Last week I encountered a number of photographs in various mainstream journalistic slideshows of the Terra Livre (Free Earth) indigenous camp meeting that took place in Brasilia and where thousands of Indians from numerous Brazilian tribes congregated to demand government attention to indigenous issues. Most of these photographs, shot in middle distance and at oblique angles that put them on display for the viewer, featured Indians dressed in colorful tribal costumes, applying or displaying body paint, playing instruments and performing traditional dances, and the like. Not a single caption mentioned a single indigenous issue nor could I find I newspaper article anywhere that described or discussed the event. There to be seen, there evidently wasn’t anything worth reporting on—or at least writing about.
In order to understand this somewhat odd situation we might take account of one photograph that actually stands out from the rest for its apparent critical and ironic appeal. It is a fairly tight close-up of Cacique Raony Kayapo, a member of the once nomadic Kayapo tribe that now lives in the Brazilian rainforests, as he downs a can of Coca-Cola before attending a protest march at the Terra Livre indigenous camp.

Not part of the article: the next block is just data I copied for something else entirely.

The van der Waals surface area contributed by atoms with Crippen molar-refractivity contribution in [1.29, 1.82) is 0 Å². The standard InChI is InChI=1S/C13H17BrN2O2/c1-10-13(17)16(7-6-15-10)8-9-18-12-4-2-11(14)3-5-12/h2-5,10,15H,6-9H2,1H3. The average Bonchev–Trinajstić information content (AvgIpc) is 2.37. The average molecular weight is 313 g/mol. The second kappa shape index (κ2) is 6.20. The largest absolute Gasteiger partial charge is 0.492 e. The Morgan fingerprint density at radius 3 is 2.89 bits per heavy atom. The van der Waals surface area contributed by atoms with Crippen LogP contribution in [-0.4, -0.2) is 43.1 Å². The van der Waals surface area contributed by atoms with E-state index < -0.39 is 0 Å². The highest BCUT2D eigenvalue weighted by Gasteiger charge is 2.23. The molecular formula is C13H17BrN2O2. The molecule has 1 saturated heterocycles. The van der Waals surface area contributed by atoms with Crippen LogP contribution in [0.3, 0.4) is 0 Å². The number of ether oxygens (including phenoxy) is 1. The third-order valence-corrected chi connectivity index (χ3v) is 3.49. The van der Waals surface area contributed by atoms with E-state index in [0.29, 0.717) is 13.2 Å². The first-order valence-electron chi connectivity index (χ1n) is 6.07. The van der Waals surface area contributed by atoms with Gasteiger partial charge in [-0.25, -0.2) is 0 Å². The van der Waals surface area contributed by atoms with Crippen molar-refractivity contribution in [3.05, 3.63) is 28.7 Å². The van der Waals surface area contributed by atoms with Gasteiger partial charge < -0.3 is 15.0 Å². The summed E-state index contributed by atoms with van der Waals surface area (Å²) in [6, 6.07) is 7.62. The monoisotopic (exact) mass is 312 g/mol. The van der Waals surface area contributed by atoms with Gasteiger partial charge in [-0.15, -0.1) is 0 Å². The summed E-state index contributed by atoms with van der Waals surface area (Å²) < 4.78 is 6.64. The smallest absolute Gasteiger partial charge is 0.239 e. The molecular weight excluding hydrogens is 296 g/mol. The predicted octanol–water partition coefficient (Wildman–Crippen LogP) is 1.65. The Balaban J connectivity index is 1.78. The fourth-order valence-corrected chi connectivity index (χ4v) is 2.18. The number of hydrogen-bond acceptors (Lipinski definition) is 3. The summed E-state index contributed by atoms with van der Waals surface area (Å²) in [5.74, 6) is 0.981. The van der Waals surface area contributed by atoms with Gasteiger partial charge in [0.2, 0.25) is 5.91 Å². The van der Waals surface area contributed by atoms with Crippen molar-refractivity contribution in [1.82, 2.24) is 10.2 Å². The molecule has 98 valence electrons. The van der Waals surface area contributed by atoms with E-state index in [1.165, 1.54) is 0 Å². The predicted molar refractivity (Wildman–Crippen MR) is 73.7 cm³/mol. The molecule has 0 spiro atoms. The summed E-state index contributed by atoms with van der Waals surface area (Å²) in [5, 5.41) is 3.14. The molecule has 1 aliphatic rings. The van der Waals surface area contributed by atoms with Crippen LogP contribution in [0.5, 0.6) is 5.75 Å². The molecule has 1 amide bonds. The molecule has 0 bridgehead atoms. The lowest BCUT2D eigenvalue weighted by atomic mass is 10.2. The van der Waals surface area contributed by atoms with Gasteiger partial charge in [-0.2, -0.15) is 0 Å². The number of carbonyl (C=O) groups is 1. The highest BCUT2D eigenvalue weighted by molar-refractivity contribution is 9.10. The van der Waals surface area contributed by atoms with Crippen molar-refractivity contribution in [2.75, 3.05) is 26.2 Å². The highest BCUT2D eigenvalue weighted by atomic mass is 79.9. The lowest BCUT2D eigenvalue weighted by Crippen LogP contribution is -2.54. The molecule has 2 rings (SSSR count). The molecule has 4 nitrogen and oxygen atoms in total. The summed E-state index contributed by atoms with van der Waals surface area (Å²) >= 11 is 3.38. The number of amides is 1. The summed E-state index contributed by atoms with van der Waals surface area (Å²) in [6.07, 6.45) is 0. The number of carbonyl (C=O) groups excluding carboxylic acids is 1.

The photograph could be an ad for Coca Cola—and indeed, I would not be surprised if I were to see it on a billboard in the near future. Or it could be a critique of western, cultural imperialism (think “The Gods Must Be Crazy”), though that seems less likely if only because the tight close-up and low angle invite the viewer to identify with the scene. But there is another point to be made. For the image also performs—or perhaps neutralizes—the ideological problem at the heart of the tension between traditional society and modern globalization. Indigenous groups like the Kayapo recognize the need to protest against modern concerns that threaten their very survival, such as the building of dams and the polluting of rivers caused by growing gold mining projects, but at the same time they have become “addicted” to the sweet allures of modern society—whether nutritionally empty soft drinks or the technological wonders produced by late capitalism such as satellite television. And as long as one has to have a swig of Coke before standing up to the lords of globalization it seems that the battle is over before it ever begins.
Appearances aside, then, publications of the photograph (and it showed on a number of mainstream journalistic slideshows) function less as an act of visual irony and more as prima facie evidence in support of the globalization thesis itself. No articles accompany the image (or any of the images of the Terre Livre indigenous camp published by the mainstream media) because they aren’t necessary to make the point: whatever “local” issues vex the Kaypao and threaten their ecology, what matters is that they have embraced the economic symbols of western globalization. Seeing is believing. What more need be said?
Photo Credit: Eraldo Peres/Reuters